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Bird Louse Study Shows How Evolution Sometimes Repeats Itself

Published: August 16, 2012.
By University of Illinois at Urbana-Champaign
http://www.uiuc.edu

CHAMPAIGN, Ill. — Birds of a feather flock together and – according to a new analysis – so do their lice.


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More news from University of Illinois at Urbana-Champaign


psychology
Not All Baseball Stars Treated Equally in TV Steroid Coverage, Says Study of Network News
CHAMPAIGN, Ill. -- Retired baseball stars Barry Bonds, Mark McGwire and Rafael Palmeiro each had Hall of Fame-worthy numbers, each hitting more than 500 home runs. All three also were tarred by allegations of steroid use.
medicine
Longer Work Hours for Moms Mean Less Sleep, Higher BMIs for Preschoolers
CHAMPAIGN, Ill. -- The majority of preschoolers may not be getting the amount of sleep they need each night, placing them at higher risk of being overweight or obese within a year, according to a new study.
psychology
Study: Teens Who Mature Early at Greater Risk of Depression
CHAMPAIGN, Ill. -- Youth who enter puberty ahead of their peers are at heightened risk of depression, although the disease develops differently in girls than in boys, a new study suggests. Early maturation triggers an array of psychological, social-behavioral and interpersonal difficulties that predict elevated levels of depression in boys and girls several years later, according to research by led by psychology professor Karen D. Rudolph at the University of Illinois.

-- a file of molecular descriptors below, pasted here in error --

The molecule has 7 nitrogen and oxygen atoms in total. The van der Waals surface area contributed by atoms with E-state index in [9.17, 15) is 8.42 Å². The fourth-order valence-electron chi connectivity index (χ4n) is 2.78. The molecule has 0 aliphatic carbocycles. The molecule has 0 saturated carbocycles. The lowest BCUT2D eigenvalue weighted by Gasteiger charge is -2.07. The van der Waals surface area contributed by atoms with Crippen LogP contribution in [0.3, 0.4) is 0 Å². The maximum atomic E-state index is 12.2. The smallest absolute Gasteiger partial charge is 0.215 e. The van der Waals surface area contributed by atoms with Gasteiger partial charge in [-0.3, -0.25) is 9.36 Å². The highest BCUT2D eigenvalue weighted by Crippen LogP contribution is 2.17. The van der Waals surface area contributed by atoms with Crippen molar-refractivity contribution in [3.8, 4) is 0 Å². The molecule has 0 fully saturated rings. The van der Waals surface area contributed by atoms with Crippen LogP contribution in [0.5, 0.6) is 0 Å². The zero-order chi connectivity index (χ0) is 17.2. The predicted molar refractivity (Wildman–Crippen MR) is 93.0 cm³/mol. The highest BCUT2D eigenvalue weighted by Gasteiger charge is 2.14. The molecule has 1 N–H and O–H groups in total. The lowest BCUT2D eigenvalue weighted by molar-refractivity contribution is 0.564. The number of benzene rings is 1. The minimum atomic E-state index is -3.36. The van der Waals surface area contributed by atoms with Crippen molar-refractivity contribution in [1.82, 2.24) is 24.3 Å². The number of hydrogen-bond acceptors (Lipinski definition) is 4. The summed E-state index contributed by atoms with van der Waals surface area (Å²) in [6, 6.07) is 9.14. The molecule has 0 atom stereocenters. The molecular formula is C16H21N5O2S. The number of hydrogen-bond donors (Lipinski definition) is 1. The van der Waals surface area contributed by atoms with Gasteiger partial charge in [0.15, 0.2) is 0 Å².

psychology
Social Sensing Game Detects Classroom Bullies
A social sensing game created at Illinois allows researchers to study natural interactions between children, collect large amounts of data about those interactions and test theories about youth aggression and victimization. The game's behavior analyses effectively identify classroom bullies, even revealing peer aggression that goes undetected by traditional research methods, the researchers say.
biology
Some Plants Regenerate by Duplicating Their DNA
CHAMPAIGN, Ill. -- When munched by grazing animals (or mauled by scientists in the lab), some herbaceous plants overcompensate - producing more plant matter and becoming more fertile than they otherwise would. Scientists say they now know how these plants accomplish this feat of regeneration. They report their findings in the journal Molecular Ecology.
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★★★★ 

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